‘Tis the season for lights, lights, lights

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Riley, my mom and dad, and I drove out to the local Christmas light display tonight. It’s become an annual tradition since Riley was about 3 or 4, when we had to keep her from crawling out the car window to get a better look at Baby Jesus and Santa.

The Wrights go all out. Rudolph shares yard space with Spongebob and Frosty. Helicopters and semi-trucks have the transportation angle covered. Outlined kiddies jump rope and “wheeee” down slides. Candy canes and trees line the driveway and paths.

It’s not a professional job, but that’s what I love about it. The display is this family’s way of sharing the joy of the season with anyone who wants to drive out to rural Colbert County.

If you visit, be kind and drop a couple of bucks in the donation box so they can keep the lights on for another year.

Jingle, jingle, jingle

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Imagine the sounds of the Christmas season: the ripping of wrapping paper, the squeal of an excited child, jingle bells, the whispers to Santa, and your favorite Christmas carol.

Now imagine the holidays without those sounds. That’s how it was for Riley until she turned 2. With the help of cochlear implants and years of auditory-verbal therapy, she is able to enjoy all the sounds of the season just like any kid with typical hearing, including me yelling, “Riley! Stop shaking your presents!”

One of Riley’s favorite Christmas sounds is a DVD by The Wiggles. The kiddie band was one of the first things she heard after her implants were activated. “Mama, I don’t care how old I get, ” she says, “I’ll always love The Wiggles.”  The photo at right shows her gettin’ wiggly during her first holiday to hear. Pretty special, right?

Since then she has sung in numerous school Christmas programs and played three roles in her third-grade-class production of “A Christmas Carol.” Not bad for a girl who, when she was born, couldn’t hear a jet engine if you held her next to it.

When all the noise starts getting to you, stop and think what it’d be like if you couldn’t hear at all. No kids singing “Away in a Manger,” no friends laughing, no voice saying “I love you.” Then be grateful for the sounds. And take some ibuprofen and a nap and get on with your holiday-ing.

White Christmas

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Turns out instead of a blue Christmas, I had a white Christmas. And a happy Christmas.

Riley and I woke up to about two inches of snow on the ground and it fell steadily until around noon. We built a snowman, threw snowballs and caught snow on our tongues. It was awesome.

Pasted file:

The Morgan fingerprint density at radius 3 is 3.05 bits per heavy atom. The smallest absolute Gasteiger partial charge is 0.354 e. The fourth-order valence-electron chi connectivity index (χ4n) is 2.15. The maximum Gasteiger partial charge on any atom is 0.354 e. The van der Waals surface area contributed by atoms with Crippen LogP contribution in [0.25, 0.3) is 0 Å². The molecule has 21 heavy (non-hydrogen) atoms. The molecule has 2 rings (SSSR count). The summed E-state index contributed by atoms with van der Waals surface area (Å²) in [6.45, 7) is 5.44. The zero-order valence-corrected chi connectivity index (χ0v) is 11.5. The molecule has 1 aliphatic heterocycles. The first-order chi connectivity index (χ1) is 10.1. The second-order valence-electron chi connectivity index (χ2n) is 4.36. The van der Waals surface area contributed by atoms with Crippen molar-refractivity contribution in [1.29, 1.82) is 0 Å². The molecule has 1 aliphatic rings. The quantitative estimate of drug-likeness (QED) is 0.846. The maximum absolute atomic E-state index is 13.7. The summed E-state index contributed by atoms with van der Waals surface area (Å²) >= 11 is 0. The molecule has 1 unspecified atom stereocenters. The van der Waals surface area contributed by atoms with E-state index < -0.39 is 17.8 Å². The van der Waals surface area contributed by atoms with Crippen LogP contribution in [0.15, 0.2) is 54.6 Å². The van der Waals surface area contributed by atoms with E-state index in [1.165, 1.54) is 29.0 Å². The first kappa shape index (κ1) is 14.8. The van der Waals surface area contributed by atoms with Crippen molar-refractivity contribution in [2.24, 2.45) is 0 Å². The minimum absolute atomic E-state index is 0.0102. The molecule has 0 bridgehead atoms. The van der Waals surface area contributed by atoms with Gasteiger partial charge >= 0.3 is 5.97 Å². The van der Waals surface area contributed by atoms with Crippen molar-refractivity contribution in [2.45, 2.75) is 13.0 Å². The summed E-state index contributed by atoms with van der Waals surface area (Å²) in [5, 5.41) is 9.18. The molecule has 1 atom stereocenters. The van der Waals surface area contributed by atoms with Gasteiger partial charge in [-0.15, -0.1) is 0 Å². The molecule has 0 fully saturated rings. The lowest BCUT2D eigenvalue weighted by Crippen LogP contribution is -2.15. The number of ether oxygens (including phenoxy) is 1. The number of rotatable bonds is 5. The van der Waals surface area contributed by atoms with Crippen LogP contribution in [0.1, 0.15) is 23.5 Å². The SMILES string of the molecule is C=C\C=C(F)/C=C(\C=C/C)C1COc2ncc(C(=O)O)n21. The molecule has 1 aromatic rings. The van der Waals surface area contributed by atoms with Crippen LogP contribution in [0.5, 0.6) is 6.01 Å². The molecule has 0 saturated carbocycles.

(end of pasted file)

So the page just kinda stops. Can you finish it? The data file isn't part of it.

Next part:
Blue Christmas

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Every time I’ve come here to write, I’ve decided against it. But today’s the day. I’m going to talk about what’s been going on the past five months. But not in too much detail. Details suck sometimes.

I will be a single mom probably by the first of the year. Sometimes things just don’t work out the way you’d planned. Sometimes two people just don’t fit together anymore. It hurts, but it’s time to move on and start a new life.

Y’all know how much I love Christmas, from the lights and trees to presents, shows and music. So this year, three of my favorite tunes – “Blue Christmas,” “Please Come Home for Christmas” and “Christmas, Baby Please Come Home” – certainly apply to my situation. I love these songs whether I have someone to meet under the mistletoe or not.

While it will be sad that the three of us won’t be a family at Christmas, I won’t be singing these tunes about the past and love lost. I’ll be singing them and I may brush away a tear or two, but I’ll be doing my damnedest not to be sad and blue. I have Riley to make it bright and shiny and new and happy.

And I’ve got the rest of my family and friends, a job I love, my writing, a roof over our head and food in the fridge. And it’s Christmas! So while my happiness might have a little blue around the edges, it’s still going to be merry and bright. And I’m grateful for that.

Christmas lights bring calm on long drive

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My dad has been in a Florence hospital since Dec. 3, so I’ve been driving the hour and a half to visit him and help out my mom. Seeing my dad hooked to IVs and tubes and drains is not how I pictured the holidays.

However, the long, late-night drives home are brightened by the Christmas lights I see between Florence and Huntsville. I mark my journey by the Nativity scenes, the wooden Santas, the three crosses, the glowing reindeer, the flag display and the lighted wreaths.

When I need a break from the hospital, I can drive a couple of blocks to Florence’s Wilson Park, which is transformed into a wintry scene with tons of lights.

A favorite sight in Huntsville is on Sebring Street just off Oakwood Avenue (last photo on the left) – Santa’s sleigh is pulled by reindeer as Tigger keeps watch. Frosty and his family greet viewers from inside their snowglobe, candy canes line the driveway and snowflakes “fall” from the sky. The delightful scene thrilled by daughter. And it’s nice on my drive home after work.

These photos on the left are of our house. We did the best we could with the short time we had … and I probably love this display more than the years when we had the eaves outlined just so and the two lighted trees standing sentry at the front door.

Somehow this year’s display, though Charlie Brown in its disarray, means more to me than ever.

Check out Huntsville resident Mike Duncan’s incredible display set to music in the video to the left.
http://vimeo.com/moogaloop.swf?clip_id=8326384&server=vimeo.com&show_title=0&show_byline=0&show_portrait=0&color=ff0179&fullscreen=1

Christmas Light Show 2 from Mike Duncan on Vimeo.